I worry sometimes that I seem painfully simple to the people who deal with me the most.
Let's face it, there's not that much to me, and I'm not even saying that to seem self-deprecating in that cute, humble kind of way that we servers learn to be so good at because it increases our chances that the customer will realize that we're just human and we may still even earn a tip in spite of that. But in all honesty, my brain is so occupied with remembering which organs in the endocrine system secrete what hormones when and why and remembering drink orders for a table of 12 that more often than not, there's not much room left for the big topics and conversations.
I talk a lot about my husband, my furry family (3 cats and 2 dogs in case you were curious), and my continued efforts to train the large muscle groups in my legs to move me forward in a repetitive motion quicker and quicker still. To me it seems I'm just sharing the things that make me happy, but I can see how I tend to make myself seem like quite the simpleton.
Truth of the matter is, I used to have the big conversations. Late at night in coffee shops, with lots and lots of black coffee and cigarettes the words and thoughts would flow from one overly-caffeinated self-proclaimed tortured soul to another. I'm far from those days, and the cancer sticks, but as a point of irony that only I would get, I did dress up as a beatnik for Halloween. Still, I wonder, is there any part of the me then - the part that wanted to know about everything and question it at the same time - left in the me now, or did I run it out, literally?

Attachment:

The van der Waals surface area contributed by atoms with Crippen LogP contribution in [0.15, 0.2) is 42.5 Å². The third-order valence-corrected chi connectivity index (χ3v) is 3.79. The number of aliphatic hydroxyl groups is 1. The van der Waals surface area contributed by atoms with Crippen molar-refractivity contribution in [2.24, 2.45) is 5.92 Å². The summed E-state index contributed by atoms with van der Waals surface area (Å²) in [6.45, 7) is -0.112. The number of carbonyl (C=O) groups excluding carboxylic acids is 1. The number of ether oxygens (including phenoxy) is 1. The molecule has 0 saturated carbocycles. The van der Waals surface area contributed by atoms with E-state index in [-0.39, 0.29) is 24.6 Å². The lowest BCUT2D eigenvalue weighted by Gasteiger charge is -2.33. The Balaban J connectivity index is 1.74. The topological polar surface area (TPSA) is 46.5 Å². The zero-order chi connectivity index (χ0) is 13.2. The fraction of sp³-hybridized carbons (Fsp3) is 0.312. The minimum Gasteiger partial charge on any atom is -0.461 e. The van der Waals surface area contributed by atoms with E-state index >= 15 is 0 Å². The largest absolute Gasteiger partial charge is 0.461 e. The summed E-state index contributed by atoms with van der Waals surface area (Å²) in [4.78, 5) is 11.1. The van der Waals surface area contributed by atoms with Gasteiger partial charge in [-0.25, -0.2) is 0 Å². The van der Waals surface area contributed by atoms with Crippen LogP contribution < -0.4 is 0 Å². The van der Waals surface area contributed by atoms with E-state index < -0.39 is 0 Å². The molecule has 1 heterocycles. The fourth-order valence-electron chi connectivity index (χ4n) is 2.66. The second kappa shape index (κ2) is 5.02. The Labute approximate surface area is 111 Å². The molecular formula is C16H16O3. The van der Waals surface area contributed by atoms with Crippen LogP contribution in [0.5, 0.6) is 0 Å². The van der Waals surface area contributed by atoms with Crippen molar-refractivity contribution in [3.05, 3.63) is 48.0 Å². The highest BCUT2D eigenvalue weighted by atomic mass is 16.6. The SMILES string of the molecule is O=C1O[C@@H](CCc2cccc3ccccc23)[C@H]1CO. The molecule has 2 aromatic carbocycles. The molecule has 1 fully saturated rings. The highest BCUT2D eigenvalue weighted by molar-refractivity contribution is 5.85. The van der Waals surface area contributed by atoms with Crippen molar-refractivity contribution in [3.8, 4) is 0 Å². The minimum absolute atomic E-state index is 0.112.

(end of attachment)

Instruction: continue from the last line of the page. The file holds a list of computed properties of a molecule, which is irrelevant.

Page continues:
Or maybe it's the opposite. I suppose with running as much as I do I spend a little too much time with my thoughts and ideas. Too much time inside my own head. By the time I'm not alone anymore I'm about ready to get out, talk about the simple things. Not saying I've got the solution to the world's problem up in the ol' noggin or the answer to the meaning of life, but the creative forces that used to fuel my late nights in coffee shops must be driving me now in a different way. I may not have the energy anymore to write them all down or get up on the mic in a smoke-filled room and share them, but they do move me.
Quicker, and quicker still.